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Botswana Safari

Botswana's Chobe National Park

Safari Information

Return to Map of Chobe / Linyanti


Chobe is well know for both its Elephants and its LionsChobe National Park is one of the world's last remaining true wilderness areas and one of Africa's greatest game parks. Chobe is the third largest park in Botswana (after the Central Kalahari Game Reserve and the remote Gemsbok National Park in the south-western corner of the country) and covers an area of 10,698 square kilometres. Chobe however, is unquestionably the most spectacular and diverse of Botswana's areas, even more so than the celebrated Okavango Delta.

Chobe National Park is home to huge herds of Elephant, Buffalo, and Burchell's Zebra and high densities of predators such as Lion, Leopard, Spotted Hyena and Cheetah. The park is also notable for the presence of more unusual antelope species like Roan and Sable, Puku, Tsessebe, Eland, Red Lechwe, Waterbuck, and the rare Chobe Bushbuck. Other more popular species such as Giraffe, Kudu, Warthog, Wildebeest and Impala also abound.

The Chobe area became popular in the mid-19th century with European hunters, who flocked to the area to shoot big game. Prior to this the wildlife had only been hunted by traditional means for subsistence by the native people. However, the white hunters introduced firearms to the indigenous people and this soon led to a massive increase in the killing of wildlife. The locals were encouraged to shoot far more than they needed in order to barter for European goods like tobacco, clothes, blankets and more guns.

Later visitors exploited the timber of the indigenous forests along the Chobe River. Commercial logging began prior to World War I and then again from 1944-1955. Teak was the major timber species and these trees still exist in Chobe, but not along the river. Thus, the lumber industry drastically altered the vegetation along the Chobe River; however, many today blame Elephants for this carnage. The lumber mills along the river closed down in the mid 1950's because there were no more trees remaining.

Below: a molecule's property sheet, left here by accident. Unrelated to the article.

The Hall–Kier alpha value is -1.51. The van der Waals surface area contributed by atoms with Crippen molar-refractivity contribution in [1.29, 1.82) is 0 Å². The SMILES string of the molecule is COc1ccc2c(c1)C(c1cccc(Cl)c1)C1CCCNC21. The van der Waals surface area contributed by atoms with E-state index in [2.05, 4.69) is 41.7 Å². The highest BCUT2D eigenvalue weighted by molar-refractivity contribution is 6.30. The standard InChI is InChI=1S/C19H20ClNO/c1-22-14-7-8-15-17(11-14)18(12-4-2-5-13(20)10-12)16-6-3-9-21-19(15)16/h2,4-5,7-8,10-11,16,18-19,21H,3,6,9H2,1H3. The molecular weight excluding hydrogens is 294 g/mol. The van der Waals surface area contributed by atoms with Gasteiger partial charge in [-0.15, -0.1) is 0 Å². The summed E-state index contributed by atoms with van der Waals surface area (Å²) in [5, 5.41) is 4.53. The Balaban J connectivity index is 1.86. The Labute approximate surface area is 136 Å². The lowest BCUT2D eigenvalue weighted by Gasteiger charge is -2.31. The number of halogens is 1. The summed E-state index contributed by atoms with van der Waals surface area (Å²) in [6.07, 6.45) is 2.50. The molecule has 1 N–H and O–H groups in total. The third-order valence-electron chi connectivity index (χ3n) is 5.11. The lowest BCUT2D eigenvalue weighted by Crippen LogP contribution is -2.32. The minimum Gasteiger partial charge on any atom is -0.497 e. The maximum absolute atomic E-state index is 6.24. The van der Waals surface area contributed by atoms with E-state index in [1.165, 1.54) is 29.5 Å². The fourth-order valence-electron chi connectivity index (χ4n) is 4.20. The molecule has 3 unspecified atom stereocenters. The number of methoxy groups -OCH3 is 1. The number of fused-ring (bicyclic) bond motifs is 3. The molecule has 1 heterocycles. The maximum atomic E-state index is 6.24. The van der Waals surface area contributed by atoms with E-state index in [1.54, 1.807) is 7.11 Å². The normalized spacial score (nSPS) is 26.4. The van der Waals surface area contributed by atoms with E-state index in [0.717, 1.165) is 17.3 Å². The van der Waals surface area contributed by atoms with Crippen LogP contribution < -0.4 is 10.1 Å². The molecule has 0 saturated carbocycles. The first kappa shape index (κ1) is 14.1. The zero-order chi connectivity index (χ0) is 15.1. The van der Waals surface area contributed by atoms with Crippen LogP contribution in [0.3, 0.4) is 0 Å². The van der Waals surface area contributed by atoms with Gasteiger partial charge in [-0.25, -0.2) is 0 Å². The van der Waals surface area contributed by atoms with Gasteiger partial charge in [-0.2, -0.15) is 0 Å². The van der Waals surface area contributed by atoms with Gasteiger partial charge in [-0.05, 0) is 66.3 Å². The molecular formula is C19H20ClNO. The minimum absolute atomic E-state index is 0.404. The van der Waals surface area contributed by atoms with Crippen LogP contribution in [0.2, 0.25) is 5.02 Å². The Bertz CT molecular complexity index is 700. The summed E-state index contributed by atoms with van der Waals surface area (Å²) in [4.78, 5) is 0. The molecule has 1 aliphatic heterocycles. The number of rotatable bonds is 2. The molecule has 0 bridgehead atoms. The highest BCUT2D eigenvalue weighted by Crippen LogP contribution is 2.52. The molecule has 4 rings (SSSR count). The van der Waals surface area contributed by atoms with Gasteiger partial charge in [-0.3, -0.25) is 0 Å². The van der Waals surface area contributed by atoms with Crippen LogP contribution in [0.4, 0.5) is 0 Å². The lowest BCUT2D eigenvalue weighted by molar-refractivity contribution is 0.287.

The Chobe Game Reserve was proclaimed by the colonial Bechuanaland Government in 1961 to control the widespread hunting and logging in the area. The park first opened to the public in August 1964 and it was upgraded to national park status in 1968 after Botswana's independence.

Chobe can be divided into four main regions: The Chobe riverfront which supports the greatest concentration of wildlife and outstanding birding, the Savuti marsh which also offers prime habitat, the Linyanti swamps, and dry hinterland in between them all.

Elephants on the Chobe RiverThe Chobe Riverfront:
The riverfront is well known for its vast herds of Elephant and Buffalo that concentrate to drink from the river in the dry season. This area is perhaps the most frequented by visitors and its proximity to the Victoria Falls makes it an even more popular destination. This area therefore has a wide variety of tourist facilities ranging from posh five-star lodges to fully catered safari camps and do-it-yourself campgrounds.

Most of the wildlife activity occurs along the banks of the river - especially during the drier winter months when animals must congregate at the river to quench their thirst. Game viewing here is by vehicle along the river or by boat on the river. Both offer excellent game viewing, especially of the large herds of Elephant and Buffalo. Because of the large number of tourists in this area, the density of vehicles can become a bit high and this can detract from the wilderness experience. Still, for game viewing, especially large herds, the Chobe riverfront is the place to go in Botswana. Birding enthusiasts will also find the riverfront a fantastic destination, especially during Botswana's summer months when the migratory species return. The Chobe River offers great birding and within the park there are over 400 different species. Occasionally, Carmine Bee-eaters can be seen building their nests in the sand banks of the river.

Zebras on the Savuti MarshThe Savuti Marsh: The Marsh area is well known for its coverage in a number of well known wildlife documentaries, especially the National Geographic films by Dereck and Beverly Joubert. Situated on the bed of a once-huge Paleo super-lake, Savuti is comprised of rich grasslands, savannah woodland and a large variety of trees and vegetation.